Testing for single-nucleotide polymorphisms in the interleukin-28B (IL-28B) gene on chromosome 19 may be helpful in determining the likelihood of achieving an SVR. Among the baseline host and viral factors, the predictive value of the IL-28B genotype is superior to the fibrosis stage, HCV RNA, age, and sex with respect to SVR, and it is useful even in patients on triple therapy with protease inhibitors. A recent cost-effectiveness study of the utility of protease inhibitor therapy for HCV revealed that both universal triple therapy and IL-28B–guided triple therapy were cost-effective for patients with advanced fibrosis: the costs were $51,500 per quality-adjusted life year for universal triple therapy and $36,300 per quality-adjusted life year for IL-28B–guided triple therapy in comparison with standard therapy with pegylated interferon and ribavirin.15

Pegylated interferon and ribavirin are associated with a host of adverse effects, which include a flulike syndrome, depression, fatigue, and hematological abnormalities (neutropenia, thrombocytopenia, and anemia). HCV therapy in patients with compensated cirrhosis is safe with a discontinuation rate of approximately 10%. Completing the full dosing and duration of therapy, however, is difficult for genotype 1/4 patients with cirrhosis because of the longer course of therapy (48 weeks) in comparison with patients with genotype 2 or 3 (24 weeks). Dose modifications are required for 30% of the patients with compensated disease, mainly because of the increased rate of cytopenias in the setting of portal hypertension, with rates of anemia, thrombocytopenia, and neutropenia ranging from 20% to 35%. Ribavirin dose reduction and the addition of erythropoiesis-stimulating agents are suggested for patients with hemoglobin levels of 10 g/dL or less; granulocyte colony-stimulating factors can be used in those with an absolute neutrophil count less than 750/mm3. Interferon dosing can be reduced for patients with platelet counts less than 70,000 × 103/μL; more recently, the thrombopoietin agonist eltrombopag has been shown to prevent severe thrombocytopenia in patients on antiviral therapy.16 The threshold for treatment discontinuation for thrombocytopenia has varied, with the lower limit being approximately 20,000 × 103/μL. Because antiviral therapy presents a potentially increased risk of bacterial infections in patients with cirrhosis, spontaneous bacterial peritonitis prophylaxis with norfloxacin is advised for patients with cirrhosis who are receiving interferon and ribavirin therapy.17 Adverse events occur more frequently in patients with genotype 1 disease with the addition of protease inhibitors to pegylated interferon and ribavirin (Table 3). Overall, the adverse events reported with telaprevir include rash (56% versus 34% with pegylated interferon/ribavirin alone), anemia (36% versus 17% with pegylated interferon/ribavirin alone), and nausea (39% versus 28% with pegylated interferon/ribavirin alone). Boceprevir use has been associated with higher rates of anemia (45%-50% versus 20%-30% with pegylated interferon/ribavirin alone) as well as dysgeusia (35%-44% versus 11%-16% with pegylated interferon/ribavirin alone). Although there are no data in the registration trials on the rates of rash and anemia in patients with cirrhosis, recent data from a French observational study of triple therapy in patients with advanced fibrosis and cirrhosis showed high rates of cytopenias and an increased need for blood transfusions.20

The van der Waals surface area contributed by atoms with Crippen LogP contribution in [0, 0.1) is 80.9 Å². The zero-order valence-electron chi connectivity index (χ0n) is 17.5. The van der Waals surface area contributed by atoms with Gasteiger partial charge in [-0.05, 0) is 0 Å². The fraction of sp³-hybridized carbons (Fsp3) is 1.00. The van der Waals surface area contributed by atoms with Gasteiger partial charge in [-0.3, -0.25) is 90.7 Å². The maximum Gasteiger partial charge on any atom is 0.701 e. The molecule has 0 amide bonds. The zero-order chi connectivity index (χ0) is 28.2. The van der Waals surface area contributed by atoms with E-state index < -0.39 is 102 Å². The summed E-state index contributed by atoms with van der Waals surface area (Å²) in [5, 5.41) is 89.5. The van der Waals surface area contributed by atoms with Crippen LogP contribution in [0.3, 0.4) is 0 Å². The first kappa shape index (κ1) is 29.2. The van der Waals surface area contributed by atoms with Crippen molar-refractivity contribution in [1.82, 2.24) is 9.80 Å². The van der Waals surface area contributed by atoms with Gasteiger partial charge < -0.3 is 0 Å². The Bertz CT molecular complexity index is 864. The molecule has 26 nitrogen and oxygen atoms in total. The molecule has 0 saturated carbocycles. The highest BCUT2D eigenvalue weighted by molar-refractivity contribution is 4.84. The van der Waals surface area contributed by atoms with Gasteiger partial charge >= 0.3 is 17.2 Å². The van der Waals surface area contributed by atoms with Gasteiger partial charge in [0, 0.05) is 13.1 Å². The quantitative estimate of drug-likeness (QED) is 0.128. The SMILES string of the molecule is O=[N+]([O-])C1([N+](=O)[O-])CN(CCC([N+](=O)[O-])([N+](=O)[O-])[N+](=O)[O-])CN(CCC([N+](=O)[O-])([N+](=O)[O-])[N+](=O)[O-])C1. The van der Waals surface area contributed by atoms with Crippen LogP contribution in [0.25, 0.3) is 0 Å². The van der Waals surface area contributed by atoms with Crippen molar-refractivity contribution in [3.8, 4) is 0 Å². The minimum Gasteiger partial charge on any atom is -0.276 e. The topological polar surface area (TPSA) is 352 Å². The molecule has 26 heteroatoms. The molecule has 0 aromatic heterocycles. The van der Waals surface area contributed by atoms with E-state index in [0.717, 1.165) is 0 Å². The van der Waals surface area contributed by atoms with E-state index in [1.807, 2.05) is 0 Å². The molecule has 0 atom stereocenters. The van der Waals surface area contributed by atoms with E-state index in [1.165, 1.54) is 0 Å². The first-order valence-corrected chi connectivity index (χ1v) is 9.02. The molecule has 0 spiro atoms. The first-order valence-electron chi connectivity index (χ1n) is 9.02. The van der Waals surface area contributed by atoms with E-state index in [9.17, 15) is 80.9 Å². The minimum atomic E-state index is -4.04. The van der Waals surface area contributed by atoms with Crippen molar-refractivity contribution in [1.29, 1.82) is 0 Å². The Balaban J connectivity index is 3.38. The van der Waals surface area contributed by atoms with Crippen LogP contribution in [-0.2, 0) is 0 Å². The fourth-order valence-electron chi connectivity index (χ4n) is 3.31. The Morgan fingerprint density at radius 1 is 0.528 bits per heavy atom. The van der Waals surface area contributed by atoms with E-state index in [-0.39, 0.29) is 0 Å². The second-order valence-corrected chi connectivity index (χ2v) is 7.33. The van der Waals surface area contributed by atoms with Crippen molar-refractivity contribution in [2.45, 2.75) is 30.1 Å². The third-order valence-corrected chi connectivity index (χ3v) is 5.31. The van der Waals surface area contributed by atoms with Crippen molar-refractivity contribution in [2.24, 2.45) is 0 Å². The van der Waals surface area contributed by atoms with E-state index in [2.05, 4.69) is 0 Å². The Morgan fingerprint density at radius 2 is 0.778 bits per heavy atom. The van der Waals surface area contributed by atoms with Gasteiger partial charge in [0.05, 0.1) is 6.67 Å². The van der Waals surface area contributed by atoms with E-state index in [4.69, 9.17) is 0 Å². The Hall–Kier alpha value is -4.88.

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The rate of decompensation in patients with compensated cirrhosis enrolled in randomized clinical trials of HCV therapy has been reported to be 0% to 3% and likely reflects careful patient selection. HCV therapy is poorly tolerated in patients with Child-Pugh class C cirrhosis because of the high risk of cytopenias and hepatic decompensation as well as the increased risk of infection21, 22 and is, therefore, considered investigational and not recommended in this patient population.

Treatment-induced improvements in liver histology and lower rates of hepatic decompensation have been reported in multiple studies examining the favorable impact of SVR in the context of HCV cirrhosis. Rates of liver-related complications, mortality, and HCC are lower in SVR patients versus non-SVR patients. Importantly, the risk of HCC is not eliminated in patients who achieve viral eradication, so continued HCC surveillance is critical in these patients.23

In summary, HCV eradication is associated with lower mortality and fewer liver-related complications; this is particularly important for patients with cirrhosis because of the lower rates of decompensation and HCC development once SVR is achieved. Treatment in patients with cirrhosis poses significant challenges because of the inferior SVR rates, the higher rates of adverse events, and the lower tolerance to therapy. Nonetheless, aggressive therapy in such patients is strongly supported and leads to improved outcomes.

References

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Findings on Alternate Doses Illustrate Robust Power of FDA-Approved Drug

By Anne Holden on September 12, 2012

New research from an international team of HIV/AIDS experts has reaffirmed the effectiveness of Truvada — the first and only medication approved by the FDA for HIV prevention.

Led by UCSF-affiliated Gladstone Investigator Robert Grant, MD, MPH, and Peter Anderson, PharmD, at the University of Colorado, the research provides the first estimate of the drug concentration levels needed for Truvada to prevent the spread of HIV/AIDS — expanding our understanding of Truvada’s potency and opening the door to new dosing strategies.